A COUPLE from Yate are warning residents in the area to “be on alert” after almost being scammed online.
Cherry, 70, and Geoffrey Reece, 73, were browsing the internet on Thursday, March 30 when their computer screen turned red and a number of Microsoft warning messages appeared.
A pop-up window informed them that their computer was in trouble and that they should immediately contact Microsoft, the developer of their computer software.
Cherry explained that the messages looked “extremely convincing”.
She said: “Even though we are in our seventies, we are very aware of scams online.
“But the warning signs that came on our computer looked so authentic that it had me fooled for a minute.”
Upon ringing a number displayed on screen, Cherry was put through to a man who used a reference number to remotely hack into the couple’s computer.
It was only when he told the couple that they needed to pay £160 to fix a “serious fault” that they became suspicious.
Geoff said: “We were immediately on our guard when he mentioned a payment.
“Cherry pretended that she needed to check with me first and we decided to hang up.
“We then stayed up well into the early hours of the morning changing our passwords and private information.”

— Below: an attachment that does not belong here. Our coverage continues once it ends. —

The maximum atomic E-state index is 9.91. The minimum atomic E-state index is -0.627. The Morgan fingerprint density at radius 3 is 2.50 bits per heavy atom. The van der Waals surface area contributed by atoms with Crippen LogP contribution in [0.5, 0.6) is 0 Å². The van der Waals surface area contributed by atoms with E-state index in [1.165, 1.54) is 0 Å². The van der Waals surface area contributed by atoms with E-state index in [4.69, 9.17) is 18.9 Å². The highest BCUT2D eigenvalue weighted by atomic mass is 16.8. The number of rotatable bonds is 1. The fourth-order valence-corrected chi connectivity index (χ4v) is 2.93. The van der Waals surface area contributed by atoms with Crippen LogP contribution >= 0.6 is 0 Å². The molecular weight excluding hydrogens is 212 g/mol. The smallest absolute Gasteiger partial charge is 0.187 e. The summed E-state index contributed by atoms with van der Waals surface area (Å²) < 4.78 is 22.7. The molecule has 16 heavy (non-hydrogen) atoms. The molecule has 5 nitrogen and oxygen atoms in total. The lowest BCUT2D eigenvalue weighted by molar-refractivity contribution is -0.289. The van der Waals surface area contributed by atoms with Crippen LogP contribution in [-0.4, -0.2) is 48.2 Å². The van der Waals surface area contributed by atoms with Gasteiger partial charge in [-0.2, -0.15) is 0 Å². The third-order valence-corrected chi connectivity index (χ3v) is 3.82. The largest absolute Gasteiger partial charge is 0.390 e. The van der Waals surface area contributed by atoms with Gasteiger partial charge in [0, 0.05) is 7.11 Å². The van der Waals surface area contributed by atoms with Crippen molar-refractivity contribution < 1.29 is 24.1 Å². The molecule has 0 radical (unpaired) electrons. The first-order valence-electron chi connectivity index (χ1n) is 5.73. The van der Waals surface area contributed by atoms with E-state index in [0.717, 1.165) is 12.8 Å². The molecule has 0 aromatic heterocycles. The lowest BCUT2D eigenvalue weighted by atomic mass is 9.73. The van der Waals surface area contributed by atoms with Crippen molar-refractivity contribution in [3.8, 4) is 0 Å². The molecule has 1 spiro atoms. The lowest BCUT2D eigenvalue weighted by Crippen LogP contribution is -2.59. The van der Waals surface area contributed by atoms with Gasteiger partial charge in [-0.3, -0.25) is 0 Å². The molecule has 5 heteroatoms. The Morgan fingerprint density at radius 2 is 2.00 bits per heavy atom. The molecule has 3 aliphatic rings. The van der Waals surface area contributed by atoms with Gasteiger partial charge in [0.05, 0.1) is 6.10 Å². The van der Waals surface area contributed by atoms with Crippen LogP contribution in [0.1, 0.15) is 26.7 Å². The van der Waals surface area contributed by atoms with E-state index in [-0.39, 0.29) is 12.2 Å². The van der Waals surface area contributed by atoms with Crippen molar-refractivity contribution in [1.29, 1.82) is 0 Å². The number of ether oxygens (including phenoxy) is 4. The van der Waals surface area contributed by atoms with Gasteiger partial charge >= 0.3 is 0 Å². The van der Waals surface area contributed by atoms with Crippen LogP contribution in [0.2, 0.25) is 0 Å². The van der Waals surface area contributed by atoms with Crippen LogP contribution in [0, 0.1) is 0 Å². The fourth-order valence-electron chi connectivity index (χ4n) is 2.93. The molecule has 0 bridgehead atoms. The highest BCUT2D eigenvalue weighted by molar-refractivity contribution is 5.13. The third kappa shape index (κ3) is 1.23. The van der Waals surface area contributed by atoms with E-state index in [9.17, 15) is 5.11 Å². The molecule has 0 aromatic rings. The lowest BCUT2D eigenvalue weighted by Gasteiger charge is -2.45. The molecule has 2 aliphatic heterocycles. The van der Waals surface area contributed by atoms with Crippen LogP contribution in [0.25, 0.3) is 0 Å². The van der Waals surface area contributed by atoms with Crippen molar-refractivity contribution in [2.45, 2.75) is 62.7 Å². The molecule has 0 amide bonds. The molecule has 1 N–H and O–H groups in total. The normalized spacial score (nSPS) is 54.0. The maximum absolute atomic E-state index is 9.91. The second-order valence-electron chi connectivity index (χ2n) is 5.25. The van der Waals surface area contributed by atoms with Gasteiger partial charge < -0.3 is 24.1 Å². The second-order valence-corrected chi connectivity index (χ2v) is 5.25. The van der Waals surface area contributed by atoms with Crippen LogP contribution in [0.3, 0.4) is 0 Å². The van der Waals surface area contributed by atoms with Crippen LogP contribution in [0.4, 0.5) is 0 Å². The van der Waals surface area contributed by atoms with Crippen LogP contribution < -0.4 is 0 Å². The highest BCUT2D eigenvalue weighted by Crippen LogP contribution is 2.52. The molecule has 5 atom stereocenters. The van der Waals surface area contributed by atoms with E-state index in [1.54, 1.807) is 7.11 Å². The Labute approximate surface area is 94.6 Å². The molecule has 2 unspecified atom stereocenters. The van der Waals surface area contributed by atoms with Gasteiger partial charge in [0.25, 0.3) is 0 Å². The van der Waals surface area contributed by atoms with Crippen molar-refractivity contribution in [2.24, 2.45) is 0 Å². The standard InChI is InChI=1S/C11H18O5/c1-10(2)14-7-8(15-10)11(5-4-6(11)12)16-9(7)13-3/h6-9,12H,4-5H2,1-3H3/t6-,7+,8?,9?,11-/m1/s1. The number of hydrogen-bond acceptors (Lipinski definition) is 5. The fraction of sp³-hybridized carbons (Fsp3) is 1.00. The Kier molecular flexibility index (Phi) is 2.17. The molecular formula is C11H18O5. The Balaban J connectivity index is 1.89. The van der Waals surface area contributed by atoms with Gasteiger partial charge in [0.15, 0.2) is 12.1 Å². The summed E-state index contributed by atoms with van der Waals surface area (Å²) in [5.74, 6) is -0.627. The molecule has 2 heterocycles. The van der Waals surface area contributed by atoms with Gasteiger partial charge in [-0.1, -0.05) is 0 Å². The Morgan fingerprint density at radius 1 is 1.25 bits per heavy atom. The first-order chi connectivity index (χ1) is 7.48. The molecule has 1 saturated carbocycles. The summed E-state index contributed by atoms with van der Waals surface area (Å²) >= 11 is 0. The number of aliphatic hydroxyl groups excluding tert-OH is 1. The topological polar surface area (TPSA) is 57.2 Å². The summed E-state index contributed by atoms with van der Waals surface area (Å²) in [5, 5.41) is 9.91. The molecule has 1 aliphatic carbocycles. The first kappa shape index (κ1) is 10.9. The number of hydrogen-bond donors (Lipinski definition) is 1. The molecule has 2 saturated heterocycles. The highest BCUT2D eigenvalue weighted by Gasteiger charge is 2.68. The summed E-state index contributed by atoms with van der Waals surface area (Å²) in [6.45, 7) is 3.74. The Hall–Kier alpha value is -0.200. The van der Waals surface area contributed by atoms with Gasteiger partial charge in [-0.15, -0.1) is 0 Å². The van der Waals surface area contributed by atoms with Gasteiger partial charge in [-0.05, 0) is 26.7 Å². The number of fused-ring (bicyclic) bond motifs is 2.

The couple have since been in touch with a computer expert, who told them that they came close to being scammed.
They have been instructed not to use their computer until it can be checked to see if the scammers still have access.
Cherry said: “We googled the number that we phoned and found that it was linked to a scam number in India.
“We were lucky this time but someone else might not be.”
Cherry and Geoff’s near miss comes as Avon and Somerset Police launch a campaign to crack down on online crime.
Victims in Avon and Somerset lost nearly £1million over the space of six months, according to police figures, so officers are now teaming up with Get Safe Online to give people simple tips to protect themselves.
Kirstie Cogram, Avon and Somerset Police’s senior manager responsible for digital and cybercrime investigation, said: “Online crime is no new problem but it is one that is growing as more and more services move online.
“Prevention is far better than cure, and we’re hoping to show how how simple it can be to protect yourself from the most common types on cybercrime, including fraud, scams, and hacking.”
A pop-up shop will take place at Cabot Circus in Bristol on Friday, April 7 and Saturday, April 8 to give online safety tips to residents in Bristol and South Gloucestershire.
The workshop is free to attend and will offer simple online safety tips such as setting a secure password, internet banking safely, setting parental controls to keep children safe online, and much more.